Radical Objectors of Radical Religion
Newshound Andrew Breitbart is no Christian, by his own admission. In fact, I recently listened to him fill in for the vacationing Dennis Miller, on Miller's own radio show, and I heard him make several very un-Christian statements about his personal moral views. However, he is, in many ways, what I have come to call a "common-sense conservative." That is one who holds certain conservative views, not because they are logically consistent parts of some larger belief system, but because they just seem to be true and right when the politics are dropped (or before they are acquired) and the real-world observations roll in.
As a Christian, I found one of Breitbart's lucid observations particularly refreshing. It was in response to a thoroughly postmodern caller anxious to keep her religiously pluralistic Tao in balance by claiming that radical Islam was no different or worse than radical Christianity, and that it was no more or less common. Here was his rather unsympathetic reply, which also speaks to why he and many secularists like him have parted company with their peers to the left:
If you can tell me that there are Christians in this country that are as radical, or even in the ballpark as radical, as radical Islam, then we're living in two different worlds.
I am not a Christian. I'm not a practicing Christian. As a matter of fact, I was a trained secularist in college. I was trained to hate Christianity. I no longer do, because they kept telling me that Christianity was this extreme religion, and the evangelicals were going to come over the hill, and they were going to create a Taliban. And the second that the Taliban showed up, the second that radical Islam put its flagpole down on America and decreed us evildoers, the Left has been AWOL. It does not even have a language — a lexicon — to deal with the raw evil that is radical Islam. And to talk about Christianity in the same sentence as it causes my head to spin.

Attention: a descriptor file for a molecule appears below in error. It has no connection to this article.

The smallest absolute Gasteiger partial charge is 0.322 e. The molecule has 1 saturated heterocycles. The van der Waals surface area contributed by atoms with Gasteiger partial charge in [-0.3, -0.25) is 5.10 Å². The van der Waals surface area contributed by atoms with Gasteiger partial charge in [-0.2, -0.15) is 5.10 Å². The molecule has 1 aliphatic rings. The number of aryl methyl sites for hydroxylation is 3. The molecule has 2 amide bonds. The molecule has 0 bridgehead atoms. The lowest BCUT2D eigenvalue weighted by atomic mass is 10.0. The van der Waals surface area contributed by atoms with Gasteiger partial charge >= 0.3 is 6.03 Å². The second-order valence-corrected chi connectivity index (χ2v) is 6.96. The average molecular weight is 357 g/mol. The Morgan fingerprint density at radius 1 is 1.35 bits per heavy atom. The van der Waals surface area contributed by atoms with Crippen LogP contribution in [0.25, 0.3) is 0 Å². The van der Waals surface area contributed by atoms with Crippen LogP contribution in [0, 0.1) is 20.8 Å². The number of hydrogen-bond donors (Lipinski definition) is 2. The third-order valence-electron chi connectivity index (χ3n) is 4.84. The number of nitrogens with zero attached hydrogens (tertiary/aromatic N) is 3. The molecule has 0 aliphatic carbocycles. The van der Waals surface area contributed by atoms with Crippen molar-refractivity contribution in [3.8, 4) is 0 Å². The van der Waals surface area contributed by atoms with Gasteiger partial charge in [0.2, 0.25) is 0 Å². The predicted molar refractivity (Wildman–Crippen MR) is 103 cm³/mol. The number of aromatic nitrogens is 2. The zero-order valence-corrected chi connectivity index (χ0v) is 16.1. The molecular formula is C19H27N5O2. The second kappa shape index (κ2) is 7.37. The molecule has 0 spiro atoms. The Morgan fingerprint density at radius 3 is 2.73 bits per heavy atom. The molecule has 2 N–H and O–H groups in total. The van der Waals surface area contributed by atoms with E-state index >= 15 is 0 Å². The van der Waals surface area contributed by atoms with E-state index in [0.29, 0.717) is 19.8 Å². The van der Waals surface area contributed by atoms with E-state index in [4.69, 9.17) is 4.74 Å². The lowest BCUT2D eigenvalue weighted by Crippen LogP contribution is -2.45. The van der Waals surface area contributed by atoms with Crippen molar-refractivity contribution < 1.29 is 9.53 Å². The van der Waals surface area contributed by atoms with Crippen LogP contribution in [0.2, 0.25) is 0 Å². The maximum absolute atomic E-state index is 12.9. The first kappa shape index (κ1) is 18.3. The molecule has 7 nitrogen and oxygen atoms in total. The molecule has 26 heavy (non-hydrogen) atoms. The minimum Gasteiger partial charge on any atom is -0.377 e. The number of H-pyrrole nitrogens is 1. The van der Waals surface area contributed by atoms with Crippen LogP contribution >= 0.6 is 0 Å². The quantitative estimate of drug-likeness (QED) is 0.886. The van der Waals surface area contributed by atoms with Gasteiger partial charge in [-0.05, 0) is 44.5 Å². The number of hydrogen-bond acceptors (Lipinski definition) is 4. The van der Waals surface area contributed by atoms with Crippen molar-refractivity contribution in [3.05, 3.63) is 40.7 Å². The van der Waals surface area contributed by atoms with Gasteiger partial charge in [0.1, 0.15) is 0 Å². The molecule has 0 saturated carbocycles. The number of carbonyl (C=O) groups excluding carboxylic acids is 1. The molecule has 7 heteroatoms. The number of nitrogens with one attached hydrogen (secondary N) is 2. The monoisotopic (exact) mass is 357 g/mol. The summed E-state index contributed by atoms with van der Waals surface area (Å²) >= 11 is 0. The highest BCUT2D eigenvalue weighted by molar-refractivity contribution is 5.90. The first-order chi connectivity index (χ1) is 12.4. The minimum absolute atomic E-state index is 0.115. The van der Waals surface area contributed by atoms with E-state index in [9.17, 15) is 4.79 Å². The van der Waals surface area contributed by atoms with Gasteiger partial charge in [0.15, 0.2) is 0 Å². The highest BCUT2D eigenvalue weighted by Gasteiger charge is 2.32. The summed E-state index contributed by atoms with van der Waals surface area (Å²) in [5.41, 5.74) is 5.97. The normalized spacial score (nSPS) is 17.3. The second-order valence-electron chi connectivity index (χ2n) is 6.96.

What comparison do Christians, by the most generous definition of that term and of the most radical form, have to radical Muslims who are numerous enough to form competing armies; who commonly have their entire holy book memorized; who are often students and teachers of recognized religious schools; who assault their enemies with directly applicable scripture verses on their lips; who have deep historical precedence for their actions after the pattern of their own religion's founder; and whose more moderate peers seldom even bother to speak against them?
At what point may we begin calling the radicals "devout" and the moderates "liberal?" Perhaps the confusion is in the idea that "devout" means holy, peaceful, and self-sacrificing rather than one who is earnestly devoted to a belief or cause. The irony is that the former conception of the term is the legacy of our western Judeo-Christian theological tradition.
If we want to make comparisons between two religious systems let's not be narrow and selective in our comparison; let's compare the character of those who are most sincerely and accurately following the teachings and traditions of that religious system. That being said, and with a little historical knowledge of Islam's roots in hand, let us ask ourselves who would be more likely to help pack a truck full of explosives and send it off into the camp of unbelievers: Jesus or Muhammad? What about the Christians of the first hundred years, who spread their message across the Roman Empire through private evangelism under the heavy thumb of the secular and the Jewish authorities, versus the Muslims who had taken much of the old Roman Empire into possession by the sword within 100 years after Muhammad's death?
We can only pray that all of Islam becomes apostate and the more moderate, liberal version of it prevails.